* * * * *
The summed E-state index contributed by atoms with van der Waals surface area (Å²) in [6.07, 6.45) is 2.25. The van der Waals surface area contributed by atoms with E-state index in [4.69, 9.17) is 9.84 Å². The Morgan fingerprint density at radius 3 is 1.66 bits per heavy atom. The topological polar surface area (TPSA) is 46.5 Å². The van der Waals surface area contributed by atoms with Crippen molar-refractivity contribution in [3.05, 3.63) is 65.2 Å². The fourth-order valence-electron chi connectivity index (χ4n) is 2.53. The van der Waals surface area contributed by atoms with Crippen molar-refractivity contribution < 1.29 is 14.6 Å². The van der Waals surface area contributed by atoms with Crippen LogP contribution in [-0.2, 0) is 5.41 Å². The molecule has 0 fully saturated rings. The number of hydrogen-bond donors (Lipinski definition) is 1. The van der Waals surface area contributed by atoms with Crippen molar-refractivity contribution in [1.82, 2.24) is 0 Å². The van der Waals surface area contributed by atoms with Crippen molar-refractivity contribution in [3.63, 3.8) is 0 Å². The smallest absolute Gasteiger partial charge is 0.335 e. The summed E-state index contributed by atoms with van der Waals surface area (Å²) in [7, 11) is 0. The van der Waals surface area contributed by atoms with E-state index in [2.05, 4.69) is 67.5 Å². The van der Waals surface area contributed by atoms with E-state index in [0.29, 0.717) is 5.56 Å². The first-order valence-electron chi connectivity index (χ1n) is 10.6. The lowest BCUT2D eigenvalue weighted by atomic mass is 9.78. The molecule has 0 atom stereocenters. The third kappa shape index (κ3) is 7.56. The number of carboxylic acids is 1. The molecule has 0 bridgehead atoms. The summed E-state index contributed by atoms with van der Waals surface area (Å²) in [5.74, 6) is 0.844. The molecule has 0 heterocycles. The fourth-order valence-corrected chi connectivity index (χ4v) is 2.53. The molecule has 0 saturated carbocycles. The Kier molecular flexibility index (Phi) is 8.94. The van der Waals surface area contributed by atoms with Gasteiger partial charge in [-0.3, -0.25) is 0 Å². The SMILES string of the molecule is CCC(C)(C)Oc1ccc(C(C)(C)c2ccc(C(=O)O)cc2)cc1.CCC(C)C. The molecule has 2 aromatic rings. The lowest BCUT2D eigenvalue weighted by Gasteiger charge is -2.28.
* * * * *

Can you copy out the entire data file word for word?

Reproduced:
The summed E-state index contributed by atoms with van der Waals surface area (Å²) in [6.07, 6.45) is 2.25. The van der Waals surface area contributed by atoms with E-state index in [4.69, 9.17) is 9.84 Å². The Morgan fingerprint density at radius 3 is 1.66 bits per heavy atom. The topological polar surface area (TPSA) is 46.5 Å². The van der Waals surface area contributed by atoms with Crippen molar-refractivity contribution in [3.05, 3.63) is 65.2 Å². The fourth-order valence-electron chi connectivity index (χ4n) is 2.53. The van der Waals surface area contributed by atoms with Crippen molar-refractivity contribution < 1.29 is 14.6 Å². The van der Waals surface area contributed by atoms with Crippen LogP contribution in [-0.2, 0) is 5.41 Å². The molecule has 0 fully saturated rings. The number of hydrogen-bond donors (Lipinski definition) is 1. The van der Waals surface area contributed by atoms with Crippen molar-refractivity contribution in [1.82, 2.24) is 0 Å². The van der Waals surface area contributed by atoms with Crippen molar-refractivity contribution in [3.63, 3.8) is 0 Å². The smallest absolute Gasteiger partial charge is 0.335 e. The summed E-state index contributed by atoms with van der Waals surface area (Å²) in [7, 11) is 0. The van der Waals surface area contributed by atoms with E-state index in [2.05, 4.69) is 67.5 Å². The van der Waals surface area contributed by atoms with E-state index in [0.29, 0.717) is 5.56 Å². The first-order valence-electron chi connectivity index (χ1n) is 10.6. The lowest BCUT2D eigenvalue weighted by atomic mass is 9.78. The molecule has 0 atom stereocenters. The third kappa shape index (κ3) is 7.56. The number of carboxylic acids is 1. The molecule has 0 bridgehead atoms. The summed E-state index contributed by atoms with van der Waals surface area (Å²) in [5.74, 6) is 0.844. The molecule has 0 heterocycles. The fourth-order valence-corrected chi connectivity index (χ4v) is 2.53. The molecule has 0 saturated carbocycles. The Kier molecular flexibility index (Phi) is 8.94. The van der Waals surface area contributed by atoms with Gasteiger partial charge in [-0.3, -0.25) is 0 Å². The SMILES string of the molecule is CCC(C)(C)Oc1ccc(C(C)(C)c2ccc(C(=O)O)cc2)cc1.CCC(C)C. The molecule has 2 aromatic rings. The lowest BCUT2D eigenvalue weighted by Gasteiger charge is -2.28.